There was a little potted rose-bush in a sick-room which I visited.  It sat by the window.  One day I noticed that the one rose on the bush was looking toward the light.  I referred to it; and the sick woman said that her daughter had turned the rose around several times toward the darkness of the room—but that each time the little flower had twisted itself back, until again its face was toward the light.  It would not look into the darkness.

The rose taught me a lesson—never to allow myself to look toward any evil—but instantly to turn from it.  Not a moment should we permit our eyes to be inclined toward anything sinful.  To yield to one moment’s sinful act—is to defile the soul.  One of the main messages of the Bible is, “Turn from the wrong, the base, the crude, the unworthy—to the right, the pure, the noble, the godlike.”  We should not allow even an unholy thought to stay a moment in our mind—but should turn from its very first suggestion, with face fully toward Christ, the Holy One.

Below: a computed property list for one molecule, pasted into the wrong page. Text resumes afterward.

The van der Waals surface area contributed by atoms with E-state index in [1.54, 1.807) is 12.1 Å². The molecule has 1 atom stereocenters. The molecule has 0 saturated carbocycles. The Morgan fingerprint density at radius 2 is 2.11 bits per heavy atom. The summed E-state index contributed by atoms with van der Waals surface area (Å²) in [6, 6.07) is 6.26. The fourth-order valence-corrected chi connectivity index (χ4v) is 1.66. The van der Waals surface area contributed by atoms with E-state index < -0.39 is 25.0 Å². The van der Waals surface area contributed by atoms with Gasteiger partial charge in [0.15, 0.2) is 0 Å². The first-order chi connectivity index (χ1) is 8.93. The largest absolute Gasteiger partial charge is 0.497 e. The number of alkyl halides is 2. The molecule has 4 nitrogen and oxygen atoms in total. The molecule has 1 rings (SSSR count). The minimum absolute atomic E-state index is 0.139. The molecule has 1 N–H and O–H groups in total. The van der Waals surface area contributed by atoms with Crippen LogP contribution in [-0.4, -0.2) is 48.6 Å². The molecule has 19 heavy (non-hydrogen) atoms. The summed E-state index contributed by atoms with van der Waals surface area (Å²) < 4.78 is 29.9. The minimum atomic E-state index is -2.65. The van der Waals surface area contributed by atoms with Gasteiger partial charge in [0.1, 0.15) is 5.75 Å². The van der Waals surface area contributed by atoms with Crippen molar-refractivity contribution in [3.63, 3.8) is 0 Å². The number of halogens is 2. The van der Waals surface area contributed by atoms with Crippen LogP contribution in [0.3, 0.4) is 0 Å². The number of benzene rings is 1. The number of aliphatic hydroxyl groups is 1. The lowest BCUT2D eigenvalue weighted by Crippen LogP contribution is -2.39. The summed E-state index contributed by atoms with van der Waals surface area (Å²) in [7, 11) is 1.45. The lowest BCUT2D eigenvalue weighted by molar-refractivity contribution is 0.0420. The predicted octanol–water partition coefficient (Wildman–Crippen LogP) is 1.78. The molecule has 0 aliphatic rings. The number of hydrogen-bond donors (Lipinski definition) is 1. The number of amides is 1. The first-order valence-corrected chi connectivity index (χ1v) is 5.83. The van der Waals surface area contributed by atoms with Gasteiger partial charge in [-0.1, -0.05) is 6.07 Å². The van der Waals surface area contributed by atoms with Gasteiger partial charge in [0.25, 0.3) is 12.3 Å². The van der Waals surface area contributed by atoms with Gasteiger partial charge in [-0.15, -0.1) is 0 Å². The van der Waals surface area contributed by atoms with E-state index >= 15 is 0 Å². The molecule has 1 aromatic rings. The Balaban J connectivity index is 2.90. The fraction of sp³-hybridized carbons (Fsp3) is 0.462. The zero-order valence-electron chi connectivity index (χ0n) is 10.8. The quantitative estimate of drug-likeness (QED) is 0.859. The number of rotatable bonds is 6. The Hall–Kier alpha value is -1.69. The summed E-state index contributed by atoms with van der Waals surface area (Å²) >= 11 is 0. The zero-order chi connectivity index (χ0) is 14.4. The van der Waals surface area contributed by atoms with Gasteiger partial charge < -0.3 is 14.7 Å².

Turn your eyes upon Jesus.  One glance is not sinful, but the continued gaze upon impurity is.

The fifth quality that we should focus our minds and heart upon is beauty, “whatever is lovely.”

By “lovely” Paul means those things that put themselves forward by their attractiveness.   “Lovely” includes not only what is morally lovely but that which is aesthetically lovely — “all that is beautiful in creation and in human lives”—from a sunset to a symphony to caring for the poor and powerless — all things beautiful. (Kent Hughes)

New Testament scholar Gordon Fee tells us:

“In common parlance, this word could refer to a Beethoven symphony, as well as to the work of Mother Teresa among the poor of Calcutta; the former is lovely and enjoyable, the latter is admirable as well as moral.”

We shouldn’t be attracted to what is evil and ugly, but we often are.  We shouldn’t be attracted to the Satanic and dark in literature and movies.  Nor should we be attracted to the violent and conflictual.

Once again, the most beautiful thing we can place the eyes of our heart upon is Jesus Christ.  He is “altogether lovely, altogether worthy, altogether wonderful to me.”

Listen to these words from Dane Ortlund, from an article entitled, “Are You Conveying the Loveliness of Christ to Your Kids?”

Have we considered the loveliness of the heart of Christ?  Perhaps beauty is not a category that comes naturally to mind when we think about Christ.  Maybe we think of God and Christ in terms of truth, not beauty.  But the whole reason we care about sound doctrine is for the sake of preserving God’s beauty, just as the whole reason we care about effective focal lenses on a camera is to capture with precision the beauty we photograph.